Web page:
Professor, Conservation Social Sciences
I worked as a wilderness ranger with the US Forest Service for thirteen seasons, while I studied anthropology (Pomona College, Duke University) and later forestry (Oregon State University) in college and graduate school. As a core member of the Forest Service’s Wilderness Information Management Steering Team, I helped create the national program for monitoring wilderness character. I have taught courses on wilderness management, wilderness monitoring, and wilderness education at university and for the Arthur Carhart National Wilderness Training Center for more than 15 years.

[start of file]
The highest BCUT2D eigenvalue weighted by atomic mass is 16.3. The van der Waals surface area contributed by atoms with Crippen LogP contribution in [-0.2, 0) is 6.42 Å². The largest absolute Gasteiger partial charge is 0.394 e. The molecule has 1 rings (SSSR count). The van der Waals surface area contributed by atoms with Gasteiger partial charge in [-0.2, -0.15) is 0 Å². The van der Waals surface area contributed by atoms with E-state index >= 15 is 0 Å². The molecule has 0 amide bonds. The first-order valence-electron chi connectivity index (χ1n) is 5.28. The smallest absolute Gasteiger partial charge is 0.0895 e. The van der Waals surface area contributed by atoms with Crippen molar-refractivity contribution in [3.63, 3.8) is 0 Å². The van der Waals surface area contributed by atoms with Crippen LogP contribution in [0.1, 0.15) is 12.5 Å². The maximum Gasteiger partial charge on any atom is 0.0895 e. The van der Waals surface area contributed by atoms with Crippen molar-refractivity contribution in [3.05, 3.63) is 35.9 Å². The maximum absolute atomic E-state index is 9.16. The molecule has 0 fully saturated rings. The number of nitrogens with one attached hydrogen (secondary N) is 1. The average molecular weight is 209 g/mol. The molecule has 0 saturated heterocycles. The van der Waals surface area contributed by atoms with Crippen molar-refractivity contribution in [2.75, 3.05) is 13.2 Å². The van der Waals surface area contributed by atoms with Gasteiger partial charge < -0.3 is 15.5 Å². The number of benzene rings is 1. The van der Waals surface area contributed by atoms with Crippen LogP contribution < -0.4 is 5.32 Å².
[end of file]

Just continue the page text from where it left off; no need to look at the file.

My wilderness-related research spans topics from monitoring trends in recreational impacts to vegetation, to understanding the nature of wilderness experiences, to developing innovative collaborative processes to engage stakeholders in making decisions regarding management of recreation in wilderness. I have conducted studies across the country, helping establish wilderness direction for Shenandoah National Park, refine the permit system for boating on the Colorado River in Grand Canyon, monitor campsite impacts in the Eagle Cap Wilderness, and inform the wilderness management plan for Yosemite National Park. My research earned me the national Excellence in Wilderness Stewardship Research from the US Forest Service in 2009.